The basis of this regime is found in investment treaties entered into between two or more states, wherein the contracting parties agree to extend certain protections to each other’s nationals when they make an investment within their territory. The general idea behind these treaties is to promote cross-border investment by guaranteeing certain minimum standards of protection to foreign investors. The treaties provide a mechanism for investors to bring a claim for a breach of these protections in international arbitration, which would remove them from the jurisdiction of the host states themselves.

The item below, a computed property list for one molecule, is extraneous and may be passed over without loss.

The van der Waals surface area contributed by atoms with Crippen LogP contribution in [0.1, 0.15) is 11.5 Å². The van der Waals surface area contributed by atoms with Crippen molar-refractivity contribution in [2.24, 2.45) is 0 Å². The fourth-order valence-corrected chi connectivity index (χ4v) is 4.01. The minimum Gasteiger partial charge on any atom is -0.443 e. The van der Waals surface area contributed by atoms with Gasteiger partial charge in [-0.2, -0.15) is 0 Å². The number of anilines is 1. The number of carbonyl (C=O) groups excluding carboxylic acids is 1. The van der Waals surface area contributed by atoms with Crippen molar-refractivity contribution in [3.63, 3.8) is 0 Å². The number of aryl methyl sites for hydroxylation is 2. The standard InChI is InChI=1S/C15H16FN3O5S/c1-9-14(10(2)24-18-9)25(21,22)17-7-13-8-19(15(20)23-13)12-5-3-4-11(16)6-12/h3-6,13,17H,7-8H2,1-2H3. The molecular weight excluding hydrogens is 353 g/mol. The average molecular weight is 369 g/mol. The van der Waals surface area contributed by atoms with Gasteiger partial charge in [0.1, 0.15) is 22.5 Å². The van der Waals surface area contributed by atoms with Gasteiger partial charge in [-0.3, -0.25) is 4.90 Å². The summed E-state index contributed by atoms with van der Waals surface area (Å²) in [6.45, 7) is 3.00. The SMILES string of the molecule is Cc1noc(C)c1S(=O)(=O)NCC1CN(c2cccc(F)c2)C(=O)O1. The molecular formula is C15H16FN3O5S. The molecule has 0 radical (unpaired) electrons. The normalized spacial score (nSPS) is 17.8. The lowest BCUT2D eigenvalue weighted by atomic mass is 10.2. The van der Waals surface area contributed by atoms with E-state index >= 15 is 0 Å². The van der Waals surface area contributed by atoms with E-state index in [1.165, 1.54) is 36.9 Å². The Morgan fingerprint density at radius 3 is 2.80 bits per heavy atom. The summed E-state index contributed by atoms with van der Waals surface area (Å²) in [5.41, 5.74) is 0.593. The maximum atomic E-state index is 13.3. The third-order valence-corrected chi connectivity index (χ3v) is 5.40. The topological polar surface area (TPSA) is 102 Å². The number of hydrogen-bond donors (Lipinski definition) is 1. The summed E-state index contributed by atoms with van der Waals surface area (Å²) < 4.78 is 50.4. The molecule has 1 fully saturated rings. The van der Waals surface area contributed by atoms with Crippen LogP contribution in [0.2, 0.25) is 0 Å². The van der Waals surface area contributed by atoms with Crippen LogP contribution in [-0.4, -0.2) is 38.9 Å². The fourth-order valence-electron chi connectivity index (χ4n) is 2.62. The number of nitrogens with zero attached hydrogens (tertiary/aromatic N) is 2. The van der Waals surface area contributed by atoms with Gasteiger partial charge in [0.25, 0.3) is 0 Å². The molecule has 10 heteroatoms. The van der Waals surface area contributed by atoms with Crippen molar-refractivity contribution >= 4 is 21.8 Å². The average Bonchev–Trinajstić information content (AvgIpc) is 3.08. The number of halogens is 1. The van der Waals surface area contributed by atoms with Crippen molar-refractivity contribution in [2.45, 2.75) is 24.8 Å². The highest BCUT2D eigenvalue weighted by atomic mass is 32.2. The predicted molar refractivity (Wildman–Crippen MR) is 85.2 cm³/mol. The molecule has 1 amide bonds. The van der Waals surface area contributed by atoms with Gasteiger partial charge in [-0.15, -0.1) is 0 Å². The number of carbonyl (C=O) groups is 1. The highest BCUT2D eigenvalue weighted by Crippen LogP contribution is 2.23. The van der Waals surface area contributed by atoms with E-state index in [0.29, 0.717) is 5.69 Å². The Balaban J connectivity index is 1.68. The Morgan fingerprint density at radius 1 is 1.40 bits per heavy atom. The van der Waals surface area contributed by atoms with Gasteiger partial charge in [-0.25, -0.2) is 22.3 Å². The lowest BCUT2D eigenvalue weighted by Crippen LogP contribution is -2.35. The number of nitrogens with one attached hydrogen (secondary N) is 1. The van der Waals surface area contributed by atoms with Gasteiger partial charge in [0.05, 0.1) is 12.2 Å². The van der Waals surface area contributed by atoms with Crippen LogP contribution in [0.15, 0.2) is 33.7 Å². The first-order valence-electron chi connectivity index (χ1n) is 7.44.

The international investment regime is unique in that the investors are not party to the relevant investment treaties, which are entered into at the state-to-state level. Instead, these treaties provide a mechanism by which private investors may bring a claim under a treaty entered into by their home state, subject to the terms agreed between their home state and the host state. Notably, in order to have standing to bring such a claim, the investors must satisfy certain important jurisdictional requirements as agreed by the parties to the relevant treaty. This includes falling within the applicable definition of “investment” under the treaty. Whether these requirements are met is often a central issue in investment arbitration proceedings, and this issue was in fact at the heart of the decision in Swissbourgh.